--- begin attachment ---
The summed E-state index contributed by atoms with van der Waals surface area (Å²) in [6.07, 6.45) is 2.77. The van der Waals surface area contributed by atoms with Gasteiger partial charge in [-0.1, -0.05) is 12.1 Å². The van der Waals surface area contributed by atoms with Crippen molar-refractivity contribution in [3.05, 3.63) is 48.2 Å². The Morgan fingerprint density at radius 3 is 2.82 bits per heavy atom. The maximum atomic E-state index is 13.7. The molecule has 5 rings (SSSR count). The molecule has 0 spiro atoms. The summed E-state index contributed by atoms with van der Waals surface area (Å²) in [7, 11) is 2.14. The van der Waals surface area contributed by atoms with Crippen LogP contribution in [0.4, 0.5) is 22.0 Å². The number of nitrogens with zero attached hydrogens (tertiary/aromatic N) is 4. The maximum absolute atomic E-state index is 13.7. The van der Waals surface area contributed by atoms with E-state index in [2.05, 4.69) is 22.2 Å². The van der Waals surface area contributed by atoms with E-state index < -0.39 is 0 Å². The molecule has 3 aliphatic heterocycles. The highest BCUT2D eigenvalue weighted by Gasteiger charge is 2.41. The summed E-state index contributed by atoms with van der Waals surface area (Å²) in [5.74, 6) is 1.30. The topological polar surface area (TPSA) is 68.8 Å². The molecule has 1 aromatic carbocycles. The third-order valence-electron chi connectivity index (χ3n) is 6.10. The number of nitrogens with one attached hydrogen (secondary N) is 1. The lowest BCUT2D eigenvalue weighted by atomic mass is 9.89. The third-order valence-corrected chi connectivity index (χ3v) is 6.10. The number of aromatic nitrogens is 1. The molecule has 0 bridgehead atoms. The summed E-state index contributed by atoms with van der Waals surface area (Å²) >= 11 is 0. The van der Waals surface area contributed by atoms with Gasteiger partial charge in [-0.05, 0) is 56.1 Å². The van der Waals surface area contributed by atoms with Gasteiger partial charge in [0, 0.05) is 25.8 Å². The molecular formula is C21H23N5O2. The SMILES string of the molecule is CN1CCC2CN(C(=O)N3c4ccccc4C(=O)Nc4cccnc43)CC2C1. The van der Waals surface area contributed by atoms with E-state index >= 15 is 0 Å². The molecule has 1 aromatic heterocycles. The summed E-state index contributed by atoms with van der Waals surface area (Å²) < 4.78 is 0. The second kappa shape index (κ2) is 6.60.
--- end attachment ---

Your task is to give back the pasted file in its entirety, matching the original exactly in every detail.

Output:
The summed E-state index contributed by atoms with van der Waals surface area (Å²) in [6.07, 6.45) is 2.77. The van der Waals surface area contributed by atoms with Gasteiger partial charge in [-0.1, -0.05) is 12.1 Å². The van der Waals surface area contributed by atoms with Crippen molar-refractivity contribution in [3.05, 3.63) is 48.2 Å². The Morgan fingerprint density at radius 3 is 2.82 bits per heavy atom. The maximum atomic E-state index is 13.7. The molecule has 5 rings (SSSR count). The molecule has 0 spiro atoms. The summed E-state index contributed by atoms with van der Waals surface area (Å²) in [7, 11) is 2.14. The van der Waals surface area contributed by atoms with Crippen LogP contribution in [0.4, 0.5) is 22.0 Å². The number of nitrogens with zero attached hydrogens (tertiary/aromatic N) is 4. The maximum absolute atomic E-state index is 13.7. The van der Waals surface area contributed by atoms with E-state index in [2.05, 4.69) is 22.2 Å². The van der Waals surface area contributed by atoms with E-state index < -0.39 is 0 Å². The molecule has 3 aliphatic heterocycles. The highest BCUT2D eigenvalue weighted by Gasteiger charge is 2.41. The summed E-state index contributed by atoms with van der Waals surface area (Å²) in [5.74, 6) is 1.30. The topological polar surface area (TPSA) is 68.8 Å². The molecule has 1 aromatic carbocycles. The third-order valence-electron chi connectivity index (χ3n) is 6.10. The number of nitrogens with one attached hydrogen (secondary N) is 1. The lowest BCUT2D eigenvalue weighted by atomic mass is 9.89. The third-order valence-corrected chi connectivity index (χ3v) is 6.10. The number of aromatic nitrogens is 1. The molecule has 0 bridgehead atoms. The summed E-state index contributed by atoms with van der Waals surface area (Å²) >= 11 is 0. The van der Waals surface area contributed by atoms with Gasteiger partial charge in [-0.05, 0) is 56.1 Å². The van der Waals surface area contributed by atoms with Gasteiger partial charge in [0, 0.05) is 25.8 Å². The molecular formula is C21H23N5O2. The SMILES string of the molecule is CN1CCC2CN(C(=O)N3c4ccccc4C(=O)Nc4cccnc43)CC2C1. The van der Waals surface area contributed by atoms with E-state index >= 15 is 0 Å². The molecule has 1 aromatic heterocycles. The summed E-state index contributed by atoms with van der Waals surface area (Å²) < 4.78 is 0. The second kappa shape index (κ2) is 6.60.